Also how do you teach the sit whistle stop or how ever you call it and the come whistle? I would love to teach him that.
Thank you,
I just start adding it to the command. We work on sit. When he knows that, I start blowing the whistle when saying sit. Keep at it and eventually you can blow the whistle by itself and he will know it means sit.

Same with the come in whistle. Sit him away from you, call him and blow the whistle.
 

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Where The Bitches Rule
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Also how do you teach the sit whistle stop or how ever you call it and the come whistle? I would love to teach him that.
Thank you,
First the dog must know sit and come on command before using the whistle.
To teach sit you blow the whistle one toot and say sit. You do this several times a day first starting out next to you then adding distance as the dog gets the idea. You will also see the dog start to sit after you blow the whistle but before you say sit. Praise this behavior. At this point you can start doing it in the yard randomly when he is busy doing something else. At first you may need to again add the verbal sit but he will get the idea very quickly.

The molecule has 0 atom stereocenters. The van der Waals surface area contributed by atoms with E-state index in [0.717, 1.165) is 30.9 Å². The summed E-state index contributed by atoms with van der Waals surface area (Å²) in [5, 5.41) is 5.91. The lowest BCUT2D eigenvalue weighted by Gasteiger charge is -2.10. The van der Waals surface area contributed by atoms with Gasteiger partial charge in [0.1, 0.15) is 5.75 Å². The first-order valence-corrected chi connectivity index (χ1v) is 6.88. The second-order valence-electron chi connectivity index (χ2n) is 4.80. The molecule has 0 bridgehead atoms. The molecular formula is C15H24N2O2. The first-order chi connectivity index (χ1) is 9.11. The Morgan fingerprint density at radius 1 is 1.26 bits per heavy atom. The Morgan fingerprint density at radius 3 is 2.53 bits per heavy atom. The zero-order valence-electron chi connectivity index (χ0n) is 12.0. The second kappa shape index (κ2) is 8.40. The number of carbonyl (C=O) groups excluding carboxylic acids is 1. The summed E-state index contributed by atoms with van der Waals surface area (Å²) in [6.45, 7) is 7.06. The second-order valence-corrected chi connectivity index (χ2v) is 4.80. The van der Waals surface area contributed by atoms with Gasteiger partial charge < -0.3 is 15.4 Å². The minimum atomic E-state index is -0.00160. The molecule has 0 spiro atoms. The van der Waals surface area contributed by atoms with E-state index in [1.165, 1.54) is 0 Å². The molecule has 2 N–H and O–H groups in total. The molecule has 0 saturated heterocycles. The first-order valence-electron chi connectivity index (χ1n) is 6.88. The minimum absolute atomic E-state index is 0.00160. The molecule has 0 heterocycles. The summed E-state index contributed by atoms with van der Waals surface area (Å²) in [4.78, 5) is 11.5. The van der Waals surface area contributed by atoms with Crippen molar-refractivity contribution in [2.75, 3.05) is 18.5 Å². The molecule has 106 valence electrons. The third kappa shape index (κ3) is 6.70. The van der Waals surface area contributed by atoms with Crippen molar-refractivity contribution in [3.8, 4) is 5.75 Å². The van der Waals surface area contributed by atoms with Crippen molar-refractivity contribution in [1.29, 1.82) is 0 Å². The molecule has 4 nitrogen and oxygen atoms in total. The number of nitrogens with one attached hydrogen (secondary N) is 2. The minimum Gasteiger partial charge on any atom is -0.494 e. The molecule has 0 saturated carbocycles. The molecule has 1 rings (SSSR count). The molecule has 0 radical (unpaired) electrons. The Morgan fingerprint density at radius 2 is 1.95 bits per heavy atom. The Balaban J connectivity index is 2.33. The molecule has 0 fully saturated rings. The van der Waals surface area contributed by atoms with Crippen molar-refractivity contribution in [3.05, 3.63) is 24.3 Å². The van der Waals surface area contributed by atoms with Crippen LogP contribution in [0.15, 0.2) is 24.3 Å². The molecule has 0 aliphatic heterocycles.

For the come it is not much different. Toot the whistle two times then tell him to come. increase the distance gradually and once he starts cmimg after the two toots but before the verbal come you know he has the idea. Just like when teaching the come command in the beginning you may want to use a treat reward after he comes to you, but done "lure" him with it just use it as a reward.
 

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Where The Bitches Rule
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Reply posted two times, sorry
 

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Thank you, I will try this. Bogart does sit at a distance and downs in a distance also. It's always exiting to me to try something new with him. Usualy he always eager to learn.
All the best,